Two of the biggest players in education publishing had good news to report in their most recent earnings filings, even though McGraw-Hill (MHP) supplied more tangible information than its U.K.-based competitor, Pearson (PSO).
McGraw-Hill Sees Strong Gains in Education Division
For its third quarter, McGraw-Hill's profit rose to $380 million, or $1.23 a share, from $336 million, or $1.07 a share in the year-earlier period -- a 15% increase from the same time last year and way above analysts' expectations of $1.10 EPS. Total revenue grew by 5.5% to $1.98 billion, also beating analysts' projections for the company.
On the education side, revenue jumped 5.5% to $1.1 billion while operating profit grew 19.9% to $357.5 million. That took into account a $3.8 million pre-tax gain on the divestiture of a secondary school business in Australia, while foreign exchange had negligible impact this quarter, a far cry from previous earnings periods.
Looking at specific education segments, revenue for the School Education Group increased by 6.7% to $534.7 million compared to the same time last year, while the higher education side went up 4.3% to $520.0 million. The School Education Group is now on track to capture 30% of the estimated $825 million to $875 million state new adoption market in 2010, owing in large part to substantial orders from the adoption states with the biggest student enrollments, such as Texas, California, and Florida.
Good news also came from the Standard & Poor's side, as that division's revenue increased 9.5% to $697.4 million compared to 12 months ago. The biggest reason? High-yield debt issuance.
As for information and media, Q3 revenue declined by 4.7% to $227.8 million compared to the same period last year, but it would have increased 5.1% if not for lingering residue from the sale of BusinessWeek to Bloomberg. Operating profit for this division also increased by 55.1% to $45.8 million in the third quarter.
In a statement, Chairman, CEO and President Harold McGraw III attributed the earnings jump to a slew of factors, including "surging global high-yield issuance in the bond market, a solid gain at S&P Indices, increases in U.S. elementary-high school and higher education in the seasonally most important quarter of the year, double-digit increases in the sales of digital products and services in higher education and professional markets, and global growth in energy information products."
Looking ahead, the company is bumping up its guidance, now anticipating earnings per share somewhere between $2.60 and $2.65, even with a one-time gain of 2 cents EPS from recent acquisitions.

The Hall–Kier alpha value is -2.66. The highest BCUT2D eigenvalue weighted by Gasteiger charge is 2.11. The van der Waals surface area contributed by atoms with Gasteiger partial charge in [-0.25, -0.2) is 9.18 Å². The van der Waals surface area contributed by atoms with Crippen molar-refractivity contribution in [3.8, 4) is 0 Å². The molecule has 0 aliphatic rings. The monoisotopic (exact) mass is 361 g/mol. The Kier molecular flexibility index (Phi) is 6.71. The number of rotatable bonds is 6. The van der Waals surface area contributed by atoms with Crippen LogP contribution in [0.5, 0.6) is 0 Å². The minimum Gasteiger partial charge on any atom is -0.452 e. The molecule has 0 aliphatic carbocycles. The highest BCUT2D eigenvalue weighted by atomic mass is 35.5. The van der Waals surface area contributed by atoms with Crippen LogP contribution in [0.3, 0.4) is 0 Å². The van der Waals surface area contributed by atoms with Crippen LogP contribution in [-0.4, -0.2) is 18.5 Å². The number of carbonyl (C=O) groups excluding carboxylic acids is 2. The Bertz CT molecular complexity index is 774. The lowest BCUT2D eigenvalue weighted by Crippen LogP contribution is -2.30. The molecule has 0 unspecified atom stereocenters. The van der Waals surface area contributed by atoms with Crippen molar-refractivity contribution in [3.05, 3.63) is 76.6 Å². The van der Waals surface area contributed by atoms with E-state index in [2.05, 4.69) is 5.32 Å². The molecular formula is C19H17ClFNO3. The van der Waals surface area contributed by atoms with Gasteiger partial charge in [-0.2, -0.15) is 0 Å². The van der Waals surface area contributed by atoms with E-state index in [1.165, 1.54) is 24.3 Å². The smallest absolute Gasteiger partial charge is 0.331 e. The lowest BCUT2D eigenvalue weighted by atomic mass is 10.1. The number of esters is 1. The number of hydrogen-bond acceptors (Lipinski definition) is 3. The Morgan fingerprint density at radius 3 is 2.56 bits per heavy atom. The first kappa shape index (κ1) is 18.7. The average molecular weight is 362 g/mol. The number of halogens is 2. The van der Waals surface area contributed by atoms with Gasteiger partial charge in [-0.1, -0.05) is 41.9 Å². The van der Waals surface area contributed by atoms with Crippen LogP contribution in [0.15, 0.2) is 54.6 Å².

Pearson Finds Success in Move to Global Learning Technology
As for Pearson, its nine-month trading report was thin on numbers and long on percentage-driven positive news. Overall, the company increased sales by 7% and adjusted operating profit 15% in the first nine months of 2010. Its trade book publishing arm, Penguin, saw revenue grow 5% compared to last year, and the education side increased 7% from 12 months ago. That piece of news caused Pearson to remark that it continues "to accelerate our transformation from book publisher to the leading global learning technology and services company through organic investment and bolt-on acquisitions."
An 11% jump in revenue for the Financial Times came about because of "strong demand for its print and digital content," increased M&A activity and sustained advertising growth. For Penguin, Pearson noted that "physical retail markets are tough," but they were offset "by strong publishing and rapid growth in eBook sales" for 16,500 titles currently available. Industry newsletter Publishers Lunchran the numbers, and for e-books that means "if Penguin ebooks went from 8.5% of U.S. sales after two quarters to 10% of U.S. sales in the third quarter, that would comprise revenue of approximately $4 million."
In other words, as is the case for almost all big publishers right now, e-books are growing, but the story is still small potatoes compared to larger sectors like education -- and print publishing as a whole.
This post has been edited to correct various figures. The original numbers cited for Standard & Poor's revenue referred to the Credit Market Services Division, while the overall operating profit grew 19.9%, not 9.9% as originally cited.